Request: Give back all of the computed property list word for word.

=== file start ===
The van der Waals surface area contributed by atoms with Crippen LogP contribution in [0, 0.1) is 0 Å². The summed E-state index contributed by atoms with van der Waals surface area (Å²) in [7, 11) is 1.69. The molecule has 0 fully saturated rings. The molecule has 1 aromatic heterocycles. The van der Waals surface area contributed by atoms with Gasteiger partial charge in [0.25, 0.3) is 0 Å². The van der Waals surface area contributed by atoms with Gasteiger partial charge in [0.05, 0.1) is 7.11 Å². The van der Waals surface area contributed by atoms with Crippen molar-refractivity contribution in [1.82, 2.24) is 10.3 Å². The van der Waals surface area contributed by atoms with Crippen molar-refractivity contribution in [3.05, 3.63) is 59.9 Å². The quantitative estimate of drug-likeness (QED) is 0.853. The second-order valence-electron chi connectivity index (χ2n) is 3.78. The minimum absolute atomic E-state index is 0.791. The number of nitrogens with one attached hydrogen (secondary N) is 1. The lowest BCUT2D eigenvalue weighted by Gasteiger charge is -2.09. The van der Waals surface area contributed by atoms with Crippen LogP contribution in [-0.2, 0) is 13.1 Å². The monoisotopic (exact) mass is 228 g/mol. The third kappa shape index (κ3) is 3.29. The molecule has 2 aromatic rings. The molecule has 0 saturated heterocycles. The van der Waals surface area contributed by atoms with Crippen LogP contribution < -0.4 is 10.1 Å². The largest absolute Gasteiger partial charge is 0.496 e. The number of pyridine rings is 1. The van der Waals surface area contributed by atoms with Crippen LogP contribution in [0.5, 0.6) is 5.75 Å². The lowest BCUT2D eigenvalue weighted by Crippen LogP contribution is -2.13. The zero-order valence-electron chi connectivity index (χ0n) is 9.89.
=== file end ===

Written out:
The van der Waals surface area contributed by atoms with Crippen LogP contribution in [0, 0.1) is 0 Å². The summed E-state index contributed by atoms with van der Waals surface area (Å²) in [7, 11) is 1.69. The molecule has 0 fully saturated rings. The molecule has 1 aromatic heterocycles. The van der Waals surface area contributed by atoms with Gasteiger partial charge in [0.25, 0.3) is 0 Å². The van der Waals surface area contributed by atoms with Gasteiger partial charge in [0.05, 0.1) is 7.11 Å². The van der Waals surface area contributed by atoms with Crippen molar-refractivity contribution in [1.82, 2.24) is 10.3 Å². The van der Waals surface area contributed by atoms with Crippen molar-refractivity contribution in [3.05, 3.63) is 59.9 Å². The quantitative estimate of drug-likeness (QED) is 0.853. The second-order valence-electron chi connectivity index (χ2n) is 3.78. The minimum absolute atomic E-state index is 0.791. The number of nitrogens with one attached hydrogen (secondary N) is 1. The lowest BCUT2D eigenvalue weighted by Gasteiger charge is -2.09. The van der Waals surface area contributed by atoms with Crippen LogP contribution in [-0.2, 0) is 13.1 Å². The monoisotopic (exact) mass is 228 g/mol. The third kappa shape index (κ3) is 3.29. The molecule has 2 aromatic rings. The molecule has 0 saturated heterocycles. The van der Waals surface area contributed by atoms with Crippen LogP contribution < -0.4 is 10.1 Å². The largest absolute Gasteiger partial charge is 0.496 e. The number of pyridine rings is 1. The van der Waals surface area contributed by atoms with Crippen LogP contribution in [0.5, 0.6) is 5.75 Å². The lowest BCUT2D eigenvalue weighted by Crippen LogP contribution is -2.13. The zero-order valence-electron chi connectivity index (χ0n) is 9.89.